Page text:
Northern Wayne Task Force gathers to plan future
By Matthew Whittle
Published in News on April 9, 2008 2:26 PM
Holding its inaugural meeting Tuesday, the Northern Wayne Task Force agreed that despite a past during which the region has felt largely ignored, now is the time to take responsibility for the area's economic future.
"I like the idea of working as a group instead of Fremont working by itself, Pikeville working by itself and Eureka working by itself," Pikeville resident Thigie Thigpen said. "I think that has been a problem in the past. But I don't think it was because of the past leadership; I just think it was because we didn't really know we could do this."
The "this," he spoke of was the creation of the task force -- the first step after The Sanford Holshouser Business Development Group presented the results of its Northern Wayne Assessment last year -- and the decisions it made Tuesday night to begin pursing a list of four recommended steps.
Those recommendations, which were narrowed from an initial list of 15, are the need to develop commercial businesses, especially along I-795; the need to improve the appearance of each community's downtown areas; the need to review and understand current infrastructure and utility capacities, as well as the future needs for residential and industrial growth; and the need to learn how to attract grant funding for each of those projects.
And while some of those areas might have interested some in the audience more than others, all three dozen participants seemed to agree that each is going to have to be addressed.
"Without utilities and infrastructure you don't have anything," Pikeville Commissioner Lyman Galloway said. "But one area is just as important as the other. They're all going to have to combine."
How that happens, though, Thigpen noted, might depend on a lot of factors, not the least of which is funding -- much of which he hopes they can find through various grant opportunities.
"Nothing can be done without money," he said. "Everything will have to follow the money."
But these weren't just pie-in-the-sky priorities. For each, the group also listed several specific action steps that it wants to take.
Under commercial development, participants decided to begin investigating what it would take to attract truck stops or other service stations, restaurants, motels and auto centers.
Under utilities review, the group decided it needs to become more involved with the larger Wayne County Utilities Commission and to find out exactly how much capacity for water, sewer, electricity and natural gas exists in the northern area and how that compares to potential needs.
Under downtown improvements, the group tossed out ideas for lighting, sidewalks, landscaping, facade improvements and an increased number of festivals.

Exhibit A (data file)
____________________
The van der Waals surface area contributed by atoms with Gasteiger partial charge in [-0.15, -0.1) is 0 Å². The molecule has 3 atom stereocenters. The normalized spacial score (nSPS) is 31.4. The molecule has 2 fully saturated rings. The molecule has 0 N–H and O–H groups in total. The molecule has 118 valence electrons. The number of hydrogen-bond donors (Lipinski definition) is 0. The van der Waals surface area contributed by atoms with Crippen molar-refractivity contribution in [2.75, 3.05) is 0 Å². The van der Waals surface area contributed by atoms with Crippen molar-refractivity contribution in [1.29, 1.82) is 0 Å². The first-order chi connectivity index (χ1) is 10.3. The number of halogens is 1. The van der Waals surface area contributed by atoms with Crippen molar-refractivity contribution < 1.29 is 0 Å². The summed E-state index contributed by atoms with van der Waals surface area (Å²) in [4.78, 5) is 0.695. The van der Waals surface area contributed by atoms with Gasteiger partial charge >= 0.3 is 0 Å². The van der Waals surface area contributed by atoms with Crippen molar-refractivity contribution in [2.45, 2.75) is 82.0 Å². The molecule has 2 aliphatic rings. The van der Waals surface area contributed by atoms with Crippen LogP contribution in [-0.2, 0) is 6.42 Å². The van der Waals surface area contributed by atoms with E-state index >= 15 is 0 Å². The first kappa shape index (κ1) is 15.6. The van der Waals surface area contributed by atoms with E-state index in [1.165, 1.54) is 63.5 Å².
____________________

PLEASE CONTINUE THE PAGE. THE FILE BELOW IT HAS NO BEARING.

And under grant writing, members are planning to meet with the county's grant writer to begin defining what funds are needed and what sources exist.
Other recommendations made, but not acted on Tuesday night, included the need to create more community leaders in northern Wayne County, the need to become more involved on countywide committees, the need to identify and to help develop -- possibly with other entities -- potential industrial sites and shell buildings, and the need to focus on attracting military families and improving historic homes.
It was, many of the members felt, a successful meeting despite the daunting challenges still ahead.
"My definition of northern Wayne County goes from Belfast to the Wilson County line to the Greene County line to the Johnston County line. That's a big area," said Fremont resident Darron Flowers. "We've looked at each other individually, but we need to begin looking at each other collectively. As long as we stay independent and work independent, we're working against each other instead of for ourselves."
And so, emphasized Al Delia, the group facilitator and director of North Carolina's Eastern Region, overcoming those old habits is going to take a commitment by the whole committee.
"Don't let this die on the vine," he said, urging participants to begin immediately scheduling future meetings for the individual sub-committees, as well as for the task force as a whole. "These are your towns. This is your county. You've got to make this happen. It's in your hands. Nobody's going to do it for you."
But for Thigpen, even though he believes this is likely to be a long-term process, he left Tuesday optimistic that the first step toward progress had been made.
"I'm 42 now. If I live to be 65, I think we'll see some results of this meeting," he said. "But this is really for the kids and grandkids, and it's got to start somewhere."
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